Growing up on a farm isolated from access to any amenities other than a small town general store, patience is indeed a learned virtue.
Nothing comes quickly when you mark your days by the rising and setting of the sun. Roosters greet the day as soon as dawn breaks, and the work of the land begins. Chickens are fed, hay is baled, soybeans are harvested, and tractors are kept in working order. As the day closes, cows meander to the barn from the far reaches of their grazing fields to congregate in the shade of feeding stalls.
Every year we planted a huge garden, then tended and tilled every sprout and shoot through the long days of summer. Waiting for those first ripe tomatoes was like watching the clock on the last day of school. But as the heat of the western Kentucky growing season heightened, produce started to appear beneath the broad leaves of the squash and deep in the thickness of bean bushes. Then it was sitting in a painted metal chair beneath the broad branches of the age-old oak at the side of our farmhouse. There my grandmother and I spent hours hulling peas and snapping beans accompanied only by a symphony of cicadas. And when the corn “came in” it was long stretches of cutting it from the cob and freezing to lay up store for the dark days of winter.
I have to admit that I couldn’t wait to find a life that moved at a quicker pace and with more of what I deemed a sense of excitement. Spending hours digging potatoes and picking cucumbers was about as exciting as, well, shucking corn and pulling up green onions.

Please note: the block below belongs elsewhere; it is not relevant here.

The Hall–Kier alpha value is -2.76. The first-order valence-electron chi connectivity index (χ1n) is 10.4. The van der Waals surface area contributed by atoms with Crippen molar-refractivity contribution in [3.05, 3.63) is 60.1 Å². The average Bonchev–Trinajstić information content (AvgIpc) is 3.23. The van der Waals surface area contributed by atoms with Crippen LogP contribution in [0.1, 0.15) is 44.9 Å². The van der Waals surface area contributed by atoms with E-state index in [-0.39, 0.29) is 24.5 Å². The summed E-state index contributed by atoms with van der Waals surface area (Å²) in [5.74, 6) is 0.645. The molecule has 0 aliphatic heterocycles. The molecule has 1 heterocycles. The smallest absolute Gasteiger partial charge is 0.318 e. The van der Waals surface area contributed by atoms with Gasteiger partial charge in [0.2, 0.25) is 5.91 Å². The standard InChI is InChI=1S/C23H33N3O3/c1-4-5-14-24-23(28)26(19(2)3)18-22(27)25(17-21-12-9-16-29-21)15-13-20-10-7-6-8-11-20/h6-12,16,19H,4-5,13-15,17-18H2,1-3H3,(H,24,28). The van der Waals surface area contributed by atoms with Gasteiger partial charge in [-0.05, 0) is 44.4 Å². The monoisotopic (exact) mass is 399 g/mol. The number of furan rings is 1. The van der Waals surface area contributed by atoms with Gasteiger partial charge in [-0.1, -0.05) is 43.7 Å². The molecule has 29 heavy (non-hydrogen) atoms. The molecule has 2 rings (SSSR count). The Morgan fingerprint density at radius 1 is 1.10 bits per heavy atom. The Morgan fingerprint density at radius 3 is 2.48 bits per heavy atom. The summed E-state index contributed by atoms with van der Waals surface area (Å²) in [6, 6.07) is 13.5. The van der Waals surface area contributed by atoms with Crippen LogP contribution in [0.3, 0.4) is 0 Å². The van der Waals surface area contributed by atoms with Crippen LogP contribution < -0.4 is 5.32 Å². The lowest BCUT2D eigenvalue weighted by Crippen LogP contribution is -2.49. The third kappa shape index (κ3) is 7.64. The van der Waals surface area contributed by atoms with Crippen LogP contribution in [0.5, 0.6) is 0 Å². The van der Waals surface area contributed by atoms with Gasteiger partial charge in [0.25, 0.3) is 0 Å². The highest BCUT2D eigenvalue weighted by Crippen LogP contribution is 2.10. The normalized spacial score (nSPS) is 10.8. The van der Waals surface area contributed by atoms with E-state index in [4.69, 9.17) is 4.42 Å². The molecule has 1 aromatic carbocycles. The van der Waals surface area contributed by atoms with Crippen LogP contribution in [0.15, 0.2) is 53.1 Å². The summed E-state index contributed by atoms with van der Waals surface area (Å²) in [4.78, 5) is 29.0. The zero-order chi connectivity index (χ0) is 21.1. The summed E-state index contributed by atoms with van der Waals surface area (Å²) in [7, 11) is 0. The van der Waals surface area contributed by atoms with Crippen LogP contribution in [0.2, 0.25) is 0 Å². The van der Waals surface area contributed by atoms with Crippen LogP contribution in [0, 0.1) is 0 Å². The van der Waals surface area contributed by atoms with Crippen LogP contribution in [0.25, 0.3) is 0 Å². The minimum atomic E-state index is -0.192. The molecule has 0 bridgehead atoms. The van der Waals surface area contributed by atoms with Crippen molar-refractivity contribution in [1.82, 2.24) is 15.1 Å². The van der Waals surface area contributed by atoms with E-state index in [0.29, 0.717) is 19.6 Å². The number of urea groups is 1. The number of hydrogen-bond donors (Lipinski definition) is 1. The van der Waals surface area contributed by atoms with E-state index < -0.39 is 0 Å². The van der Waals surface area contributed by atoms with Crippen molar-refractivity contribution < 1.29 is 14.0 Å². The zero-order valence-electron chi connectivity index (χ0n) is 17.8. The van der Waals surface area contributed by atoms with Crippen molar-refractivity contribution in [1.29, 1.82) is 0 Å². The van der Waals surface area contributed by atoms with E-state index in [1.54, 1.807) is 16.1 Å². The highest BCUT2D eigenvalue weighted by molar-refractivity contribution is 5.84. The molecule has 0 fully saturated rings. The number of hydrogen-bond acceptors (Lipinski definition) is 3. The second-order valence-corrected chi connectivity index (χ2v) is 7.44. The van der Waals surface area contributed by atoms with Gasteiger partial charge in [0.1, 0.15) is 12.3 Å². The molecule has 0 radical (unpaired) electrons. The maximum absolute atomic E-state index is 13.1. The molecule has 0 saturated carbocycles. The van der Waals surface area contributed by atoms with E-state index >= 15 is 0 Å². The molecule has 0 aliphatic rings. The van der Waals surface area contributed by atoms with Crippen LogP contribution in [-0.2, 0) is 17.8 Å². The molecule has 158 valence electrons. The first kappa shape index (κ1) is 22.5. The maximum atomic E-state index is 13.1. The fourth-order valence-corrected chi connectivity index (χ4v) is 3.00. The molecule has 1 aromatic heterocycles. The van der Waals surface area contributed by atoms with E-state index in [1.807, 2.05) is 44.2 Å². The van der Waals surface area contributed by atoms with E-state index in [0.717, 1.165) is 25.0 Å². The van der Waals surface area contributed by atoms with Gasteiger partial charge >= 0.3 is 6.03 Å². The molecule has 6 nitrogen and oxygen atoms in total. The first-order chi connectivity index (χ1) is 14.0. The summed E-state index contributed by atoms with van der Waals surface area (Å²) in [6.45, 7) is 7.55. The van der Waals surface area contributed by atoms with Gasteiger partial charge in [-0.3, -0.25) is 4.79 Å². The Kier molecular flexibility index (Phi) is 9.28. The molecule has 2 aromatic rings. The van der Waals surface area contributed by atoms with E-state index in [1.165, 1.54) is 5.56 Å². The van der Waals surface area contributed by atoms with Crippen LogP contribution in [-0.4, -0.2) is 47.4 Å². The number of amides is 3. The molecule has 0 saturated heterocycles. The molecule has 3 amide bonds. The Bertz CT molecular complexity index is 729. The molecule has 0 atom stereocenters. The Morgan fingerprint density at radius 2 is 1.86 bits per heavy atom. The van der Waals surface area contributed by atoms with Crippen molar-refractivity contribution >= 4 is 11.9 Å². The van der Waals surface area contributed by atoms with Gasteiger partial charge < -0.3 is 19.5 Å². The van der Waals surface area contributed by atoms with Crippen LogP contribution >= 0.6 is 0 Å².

Time teaches us many things. The pace of it, or the lack thereof, is, like many moments in our lifelong schooling, a teacher to which we should have paid more attention. Now when I watch my new granddaughter sleeping I do not discount the minutes. When my Italian mate simmers “Sunday gravy” all day long, I savor the hours it takes to reach perfection. And I no longer feel any guilt when I sit down for a couple of hours to absorb a good book.
And speaking of books, as I finished one just this week, these words appeared as I was penning this editorial. “Time moves at the same rate, only feelings have different speeds. Every day can mark a whole lifetime or a single heartbeat, depending on who you spend it with.”
We are always grateful that you spend some of YOUR most cherished time with us.
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